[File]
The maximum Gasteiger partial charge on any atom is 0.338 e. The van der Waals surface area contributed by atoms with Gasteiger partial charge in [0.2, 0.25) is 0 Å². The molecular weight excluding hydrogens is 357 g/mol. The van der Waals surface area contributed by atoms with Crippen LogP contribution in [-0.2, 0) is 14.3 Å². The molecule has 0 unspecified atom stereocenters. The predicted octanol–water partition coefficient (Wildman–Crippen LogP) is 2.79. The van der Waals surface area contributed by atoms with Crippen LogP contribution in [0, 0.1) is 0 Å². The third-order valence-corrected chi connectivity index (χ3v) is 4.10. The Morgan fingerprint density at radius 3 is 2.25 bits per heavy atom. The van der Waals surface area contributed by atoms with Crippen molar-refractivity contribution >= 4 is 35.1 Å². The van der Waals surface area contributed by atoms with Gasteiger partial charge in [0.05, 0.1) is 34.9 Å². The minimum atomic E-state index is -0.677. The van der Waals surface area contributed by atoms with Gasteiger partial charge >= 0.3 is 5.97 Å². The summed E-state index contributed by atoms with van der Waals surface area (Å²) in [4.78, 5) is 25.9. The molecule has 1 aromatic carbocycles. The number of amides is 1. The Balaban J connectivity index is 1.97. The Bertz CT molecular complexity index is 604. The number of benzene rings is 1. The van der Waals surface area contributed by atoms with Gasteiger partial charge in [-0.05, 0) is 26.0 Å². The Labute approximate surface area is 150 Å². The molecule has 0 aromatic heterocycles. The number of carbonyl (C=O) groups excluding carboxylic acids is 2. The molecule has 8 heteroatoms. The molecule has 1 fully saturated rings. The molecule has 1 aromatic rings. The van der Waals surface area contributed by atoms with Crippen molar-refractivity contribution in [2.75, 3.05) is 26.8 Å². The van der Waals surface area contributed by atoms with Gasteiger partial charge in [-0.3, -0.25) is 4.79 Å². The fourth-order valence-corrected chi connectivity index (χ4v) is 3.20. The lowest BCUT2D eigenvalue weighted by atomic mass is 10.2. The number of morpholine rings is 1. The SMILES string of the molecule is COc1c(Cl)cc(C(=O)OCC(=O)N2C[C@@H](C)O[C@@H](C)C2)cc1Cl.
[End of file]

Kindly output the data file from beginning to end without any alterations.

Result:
The maximum Gasteiger partial charge on any atom is 0.338 e. The van der Waals surface area contributed by atoms with Gasteiger partial charge in [0.2, 0.25) is 0 Å². The molecular weight excluding hydrogens is 357 g/mol. The van der Waals surface area contributed by atoms with Crippen LogP contribution in [-0.2, 0) is 14.3 Å². The molecule has 0 unspecified atom stereocenters. The predicted octanol–water partition coefficient (Wildman–Crippen LogP) is 2.79. The van der Waals surface area contributed by atoms with Crippen LogP contribution in [0, 0.1) is 0 Å². The third-order valence-corrected chi connectivity index (χ3v) is 4.10. The Morgan fingerprint density at radius 3 is 2.25 bits per heavy atom. The van der Waals surface area contributed by atoms with Crippen molar-refractivity contribution >= 4 is 35.1 Å². The van der Waals surface area contributed by atoms with Gasteiger partial charge in [0.05, 0.1) is 34.9 Å². The minimum atomic E-state index is -0.677. The van der Waals surface area contributed by atoms with Gasteiger partial charge >= 0.3 is 5.97 Å². The summed E-state index contributed by atoms with van der Waals surface area (Å²) in [4.78, 5) is 25.9. The molecule has 1 aromatic carbocycles. The number of amides is 1. The Balaban J connectivity index is 1.97. The Bertz CT molecular complexity index is 604. The number of benzene rings is 1. The van der Waals surface area contributed by atoms with Gasteiger partial charge in [-0.05, 0) is 26.0 Å². The Labute approximate surface area is 150 Å². The molecule has 0 aromatic heterocycles. The number of carbonyl (C=O) groups excluding carboxylic acids is 2. The molecule has 8 heteroatoms. The molecule has 1 fully saturated rings. The molecule has 1 aromatic rings. The van der Waals surface area contributed by atoms with Crippen molar-refractivity contribution in [2.75, 3.05) is 26.8 Å². The van der Waals surface area contributed by atoms with Gasteiger partial charge in [-0.3, -0.25) is 4.79 Å². The fourth-order valence-corrected chi connectivity index (χ4v) is 3.20. The lowest BCUT2D eigenvalue weighted by atomic mass is 10.2. The number of morpholine rings is 1. The SMILES string of the molecule is COc1c(Cl)cc(C(=O)OCC(=O)N2C[C@@H](C)O[C@@H](C)C2)cc1Cl.